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Lynda Moore says purchases that bring not only temporary delight but lasting satisfaction, require you to be mindful, intentional, and wise with every swipe, click, and buy

Personal Finance / opinion
Lynda Moore says purchases that bring not only temporary delight but lasting satisfaction, require you to be mindful, intentional, and wise with every swipe, click, and buy
impulse spending

Have you ever walked into a store intending to buy one thing and stepped out with three? I have certainly done this on more occasions than I care to think about.

Or have you clicked on that flashy "Limited Time Offer" online, only to wonder later why you purchased it?

By the way; Drunk Spending is a thing, when we are more relaxed, we happily spend more. It’s very easy to click ‘buy now’ without thinking about it.

Welcome to the world of impulse spending, where our wallets often wish they could speak up and say, "Hold on a minute!"

But before diving into the nitty-gritty of curbing impulse buys, let's first understand the psychology behind Impulse spending. Understanding is the first step to mastering. So, let's grab that metaphorical flashlight and illuminate the often-shadowy corners of our spending habits.

The Why behind the Buy: Unpacking impulse spending

1. Emotional spending:
Ever had a bad day and ended up treating yourself to something pricey? That's emotional spending. Our moods can have a direct hotline to our wallets, often bypassing rational thought.  It doesn’t have to be a bad day; we want to celebrate a good day.  We want to feel better after an argument with out partner.  We’ve missed the school sports day again, so we better buy a gift for our child to make up for it.

2. The 'Ooh, Shiny!' Factor:
Sometimes, it's just about the allure of something new or the thrill of a good deal. It's a bit like a magpie drawn to shiny objects – it's hard to resist! My Dad couldn’t resist this one.  He loved Gadgets, he had so much ‘stuff’ that was used once, it drove my poor Mum crazy, she had so many kitchen implements that she never wanted, never used, that Dad bought for her.

3. Social Influences:
Seeing friends or influencers flaunting their latest purchases can trigger a case of the 'I wants'. It's natural to want to keep up, but it can lead to unplanned spending. FOMO kicks in.  I don’t think this just for the younger Gen X and Y.  The more mature amongst us are also prone to social influences as well.  Have a look around your local campground and see all the camping toys with labels!

4. Convenience and Technology:
Buying has never been easier with one-click purchases and is always challenging. While that's great for efficiency, it could be better for our bank accounts.  We see marketing to buy everywhere, on our phones, our laptops and tablets, our inbox, everytime we buy, we seem to be added to yet another list that generates more opportunities to open the wallet.

Overcoming your triggers: Strategies to keep impulse spending at bay

Now we know a bit more about how impulse spending happens, what can we do to curb it?

1. Pause before you purchase:
Feel the urge to buy something on a whim?  For a small purchase, you just need to count to 10 to let your rational brain kick in. Take a breath and give it 24 hours for a larger purchase. If you still want it after a day, and it fits within your budget, it's not just an impulse.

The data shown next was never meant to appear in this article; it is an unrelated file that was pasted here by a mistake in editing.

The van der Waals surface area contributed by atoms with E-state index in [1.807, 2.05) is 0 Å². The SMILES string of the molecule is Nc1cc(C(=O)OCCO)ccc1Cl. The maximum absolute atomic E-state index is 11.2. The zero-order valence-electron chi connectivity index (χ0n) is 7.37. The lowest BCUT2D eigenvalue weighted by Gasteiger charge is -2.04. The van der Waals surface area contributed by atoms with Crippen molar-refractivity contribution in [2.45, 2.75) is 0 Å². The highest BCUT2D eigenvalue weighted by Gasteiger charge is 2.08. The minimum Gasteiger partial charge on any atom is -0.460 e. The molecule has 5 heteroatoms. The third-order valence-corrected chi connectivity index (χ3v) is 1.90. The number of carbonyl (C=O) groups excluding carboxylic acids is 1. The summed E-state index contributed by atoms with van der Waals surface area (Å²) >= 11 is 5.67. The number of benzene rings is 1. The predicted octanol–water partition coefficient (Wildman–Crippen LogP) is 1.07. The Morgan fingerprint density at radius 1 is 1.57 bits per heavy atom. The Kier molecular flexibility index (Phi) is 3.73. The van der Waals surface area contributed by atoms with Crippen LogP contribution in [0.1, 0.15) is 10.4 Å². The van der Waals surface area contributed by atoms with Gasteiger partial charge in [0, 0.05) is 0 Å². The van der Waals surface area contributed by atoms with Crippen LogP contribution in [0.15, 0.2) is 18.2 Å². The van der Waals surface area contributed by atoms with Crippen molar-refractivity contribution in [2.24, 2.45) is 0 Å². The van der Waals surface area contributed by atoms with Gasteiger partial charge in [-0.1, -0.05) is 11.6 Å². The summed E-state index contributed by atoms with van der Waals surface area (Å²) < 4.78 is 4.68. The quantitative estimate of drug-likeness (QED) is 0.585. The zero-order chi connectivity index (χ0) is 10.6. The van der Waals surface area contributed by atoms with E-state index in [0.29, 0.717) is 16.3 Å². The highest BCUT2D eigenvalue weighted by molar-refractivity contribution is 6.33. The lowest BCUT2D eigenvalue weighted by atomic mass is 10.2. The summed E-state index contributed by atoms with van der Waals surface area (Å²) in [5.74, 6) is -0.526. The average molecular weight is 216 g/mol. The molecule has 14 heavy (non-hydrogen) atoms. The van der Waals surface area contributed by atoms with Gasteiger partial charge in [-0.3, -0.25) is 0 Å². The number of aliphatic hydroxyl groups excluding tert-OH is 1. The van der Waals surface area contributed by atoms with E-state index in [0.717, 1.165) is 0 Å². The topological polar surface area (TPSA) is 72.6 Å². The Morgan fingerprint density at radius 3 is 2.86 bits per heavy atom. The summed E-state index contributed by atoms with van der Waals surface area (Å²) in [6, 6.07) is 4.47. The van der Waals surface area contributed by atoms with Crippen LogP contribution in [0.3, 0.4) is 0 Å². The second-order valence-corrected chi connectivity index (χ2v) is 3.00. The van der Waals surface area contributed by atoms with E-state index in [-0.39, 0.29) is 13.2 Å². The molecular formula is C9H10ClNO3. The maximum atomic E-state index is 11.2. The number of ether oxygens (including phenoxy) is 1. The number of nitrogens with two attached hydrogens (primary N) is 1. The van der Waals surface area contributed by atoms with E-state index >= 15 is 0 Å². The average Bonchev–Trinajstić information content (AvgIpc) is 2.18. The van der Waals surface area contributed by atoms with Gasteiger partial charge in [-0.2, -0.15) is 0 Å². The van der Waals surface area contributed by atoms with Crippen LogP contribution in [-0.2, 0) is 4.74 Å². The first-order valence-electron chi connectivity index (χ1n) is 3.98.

2. Understand your emotions:
Next time you're tempted to indulge in retail therapy, ask yourself what's driving that urge. Are you sad, stressed, or bored? Recognizing these emotions can help you find healthier, wallet-friendly ways to address them. Start to be aware of your own triggers, before you head out the door, or click buy now check in with your emotions.

3. Set boundaries, not barriers:
Instead of cutting out all fun spending, set a budget for treats. This way, you can enjoy the occasional splurge without the post-purchase guilt. This is one of my personal favourites.  I’m getting a puppy, and like any new member of the family, he will need things.  So, I set myself a spending limit and started a bit of a list, and off I went.  I had a great time finding toys, beds, leads and I didn’t break my budget doing it.. Yes, he is going to be on spoilt little boy!

4. Unsubscribe and unfollow:
Reduce temptation by unsubscribing from marketing emails and muting social media accounts that trigger impulse spending. Out of sight, often out of mind. This is another one that I use.  I know it’s a pain to have to unsubscribe, and sometimes you need to do it more than once, but you credit card will thank you for it.

5. Find joy beyond the buy:
Cultivate hobbies or activities that bring you joy without a price tag. Sometimes, the best things in life aren't things. If you love eating out, does it always need to be in a restaurant?  Could fish and chips on the beach give you joy as well?  Think about alternatives to what you currently spend that give you the same pleasure.  Sometimes we just get stuck in routines and habits that could do with a bit of a refresh. 

6. Celebrate savings, not just spending:
Make saving as thrilling as spending. Set savings goals and celebrate when you reach them. Watching your savings grow can be just as satisfying as a new purchase. If you are saving for something in particular, like a trip, or a new car, give the savings account a nickname that relates to the goal, you are less likely to dip into it that way.

7. Know your money personality:
Some money personalities find it easier to spend than others.  You may have guessed that I’m a spender, so I need spending boundaries around myself, so I can enjoy my spending without the buyer’s remorse that I used to get.  If you are a hoarder, you will be wondering what on earth this article is about, as you just don’t get it, curbing your spending impulse comes naturally to you.